Sony Worldwide boss Shuhei Yoshida seems to be in two minds about the PS Vita's pricey 3G version, having given two seemingly conflicting opinions over the course of last night. Though he reckons that "it’s a burden having 3G, because 3G is not cheap" and requires a monthly contract, he also believes that the functionality is a forward thinking move that will come into its own later in the hardware cycle. Not only that, but apparently it's also not suited to traditional online gaming. We've got the full quotes after the break.
Speaking to GI.biz, Yoshida was keen to stress that the 3G Vita could be a "burden" at launch due to the increased financial outlay - that could be spent on "content" rather than "connectivity."
More so than the cost of goods involved to have 3G capability, it’s a burden having 3G, because 3G it’s not cheap. It’s an investment from consumers and sometimes they have to make a commitment depending on the country. More pre-paid plans are available but it’s still additional money people have to spend on top of the content.
We want people to spend more on the content, not on the connectivity, to be honest. There’s a balance.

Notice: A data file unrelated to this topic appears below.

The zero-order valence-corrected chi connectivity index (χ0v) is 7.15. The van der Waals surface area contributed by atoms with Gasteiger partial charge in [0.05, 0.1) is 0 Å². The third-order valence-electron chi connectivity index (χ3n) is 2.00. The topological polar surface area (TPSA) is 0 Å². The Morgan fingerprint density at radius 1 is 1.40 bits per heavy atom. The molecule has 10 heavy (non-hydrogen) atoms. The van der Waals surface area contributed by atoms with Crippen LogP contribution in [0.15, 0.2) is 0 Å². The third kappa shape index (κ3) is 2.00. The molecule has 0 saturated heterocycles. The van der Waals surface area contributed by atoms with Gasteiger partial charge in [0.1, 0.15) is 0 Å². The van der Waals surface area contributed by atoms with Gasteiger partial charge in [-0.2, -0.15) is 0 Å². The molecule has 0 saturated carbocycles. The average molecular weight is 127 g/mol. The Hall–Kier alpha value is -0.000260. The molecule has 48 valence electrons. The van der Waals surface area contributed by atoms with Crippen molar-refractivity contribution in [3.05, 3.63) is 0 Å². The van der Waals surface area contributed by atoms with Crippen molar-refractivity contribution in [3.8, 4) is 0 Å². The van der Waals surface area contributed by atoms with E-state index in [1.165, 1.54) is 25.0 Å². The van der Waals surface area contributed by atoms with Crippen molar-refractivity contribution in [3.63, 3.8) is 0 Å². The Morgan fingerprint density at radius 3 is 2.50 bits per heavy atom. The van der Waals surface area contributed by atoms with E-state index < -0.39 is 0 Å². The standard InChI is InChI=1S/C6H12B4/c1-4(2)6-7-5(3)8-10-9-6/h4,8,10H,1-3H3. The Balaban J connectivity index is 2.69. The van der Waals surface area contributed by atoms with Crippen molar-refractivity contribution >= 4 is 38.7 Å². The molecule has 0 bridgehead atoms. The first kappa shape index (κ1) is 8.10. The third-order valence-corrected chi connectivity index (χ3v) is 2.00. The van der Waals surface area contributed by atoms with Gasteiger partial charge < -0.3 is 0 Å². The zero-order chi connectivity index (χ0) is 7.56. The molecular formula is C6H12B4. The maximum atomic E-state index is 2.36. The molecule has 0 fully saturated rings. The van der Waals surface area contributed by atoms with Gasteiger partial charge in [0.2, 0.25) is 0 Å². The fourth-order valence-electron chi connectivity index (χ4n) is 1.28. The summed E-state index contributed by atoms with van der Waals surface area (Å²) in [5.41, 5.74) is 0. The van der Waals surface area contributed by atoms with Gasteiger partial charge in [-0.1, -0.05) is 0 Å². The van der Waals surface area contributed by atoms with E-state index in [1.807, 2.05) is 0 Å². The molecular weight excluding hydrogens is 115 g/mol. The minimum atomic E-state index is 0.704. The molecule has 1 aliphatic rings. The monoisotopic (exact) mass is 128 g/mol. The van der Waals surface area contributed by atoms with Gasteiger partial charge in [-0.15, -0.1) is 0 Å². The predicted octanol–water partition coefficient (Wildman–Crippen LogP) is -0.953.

However, in an interview with IndustryGamers, Yoshida believes that the service will blossom over the next couple of years - mainly due to the rise in 3G apps and social functions. It's an "investment," not an immediate return.
So 3G is our investment in the future. I hope some consumers will believe in that investment of their money for the future. These systems last many years, and we will upgrade firmware, add new features, but it's not easy to update hardware. But the main purpose we believe in for having 3G in PS Vita is the social connectivity features that we have put at the center of PS Vita. When you open a game, you don't automatically start a game, but you're taken to one page which is constantly updated from publishers as well as your friends doing activities or giving you in-game items. So all that social connectivity is enabled by the 3G.
"You have to experience it before you might decide you want to get 3G."
Sage advice. By the looks of things, potential consumers might want to hold off until we can get a better fix on the range of apps, services and games that plan to utilise 3G before taking the plunge.